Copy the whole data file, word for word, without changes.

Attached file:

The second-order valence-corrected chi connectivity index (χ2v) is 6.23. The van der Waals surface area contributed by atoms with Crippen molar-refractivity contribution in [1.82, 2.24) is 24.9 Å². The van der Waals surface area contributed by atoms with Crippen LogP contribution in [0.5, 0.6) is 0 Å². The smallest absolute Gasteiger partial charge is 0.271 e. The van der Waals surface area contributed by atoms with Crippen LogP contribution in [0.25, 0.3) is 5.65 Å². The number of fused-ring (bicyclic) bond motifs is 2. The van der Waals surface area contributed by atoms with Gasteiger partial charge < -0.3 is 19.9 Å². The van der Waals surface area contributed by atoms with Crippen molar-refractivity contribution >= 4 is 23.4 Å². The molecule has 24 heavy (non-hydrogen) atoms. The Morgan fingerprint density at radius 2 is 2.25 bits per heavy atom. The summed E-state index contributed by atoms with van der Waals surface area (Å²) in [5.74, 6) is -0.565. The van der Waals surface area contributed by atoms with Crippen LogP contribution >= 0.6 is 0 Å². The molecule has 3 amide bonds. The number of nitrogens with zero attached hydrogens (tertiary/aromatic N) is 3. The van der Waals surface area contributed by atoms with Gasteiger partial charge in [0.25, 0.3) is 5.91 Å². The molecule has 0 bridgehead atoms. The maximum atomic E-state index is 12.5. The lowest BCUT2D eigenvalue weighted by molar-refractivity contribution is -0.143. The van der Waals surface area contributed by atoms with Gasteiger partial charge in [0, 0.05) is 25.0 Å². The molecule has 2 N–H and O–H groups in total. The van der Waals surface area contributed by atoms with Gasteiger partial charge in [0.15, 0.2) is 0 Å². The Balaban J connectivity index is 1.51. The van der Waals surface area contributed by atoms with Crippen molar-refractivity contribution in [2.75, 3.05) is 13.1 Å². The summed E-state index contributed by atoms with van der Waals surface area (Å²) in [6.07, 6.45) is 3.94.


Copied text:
The second-order valence-corrected chi connectivity index (χ2v) is 6.23. The van der Waals surface area contributed by atoms with Crippen molar-refractivity contribution in [1.82, 2.24) is 24.9 Å². The van der Waals surface area contributed by atoms with Crippen LogP contribution in [0.5, 0.6) is 0 Å². The smallest absolute Gasteiger partial charge is 0.271 e. The van der Waals surface area contributed by atoms with Crippen LogP contribution in [0.25, 0.3) is 5.65 Å². The number of fused-ring (bicyclic) bond motifs is 2. The van der Waals surface area contributed by atoms with Gasteiger partial charge < -0.3 is 19.9 Å². The van der Waals surface area contributed by atoms with Crippen molar-refractivity contribution >= 4 is 23.4 Å². The molecule has 24 heavy (non-hydrogen) atoms. The Morgan fingerprint density at radius 2 is 2.25 bits per heavy atom. The summed E-state index contributed by atoms with van der Waals surface area (Å²) in [5.74, 6) is -0.565. The van der Waals surface area contributed by atoms with Crippen LogP contribution >= 0.6 is 0 Å². The molecule has 3 amide bonds. The number of nitrogens with zero attached hydrogens (tertiary/aromatic N) is 3. The van der Waals surface area contributed by atoms with Gasteiger partial charge in [0.25, 0.3) is 5.91 Å². The molecule has 0 bridgehead atoms. The maximum atomic E-state index is 12.5. The lowest BCUT2D eigenvalue weighted by molar-refractivity contribution is -0.143. The van der Waals surface area contributed by atoms with Gasteiger partial charge in [0, 0.05) is 25.0 Å². The molecule has 2 N–H and O–H groups in total. The van der Waals surface area contributed by atoms with Gasteiger partial charge in [0.15, 0.2) is 0 Å². The Balaban J connectivity index is 1.51. The van der Waals surface area contributed by atoms with Crippen molar-refractivity contribution in [2.75, 3.05) is 13.1 Å². The summed E-state index contributed by atoms with van der Waals surface area (Å²) in [6.07, 6.45) is 3.94.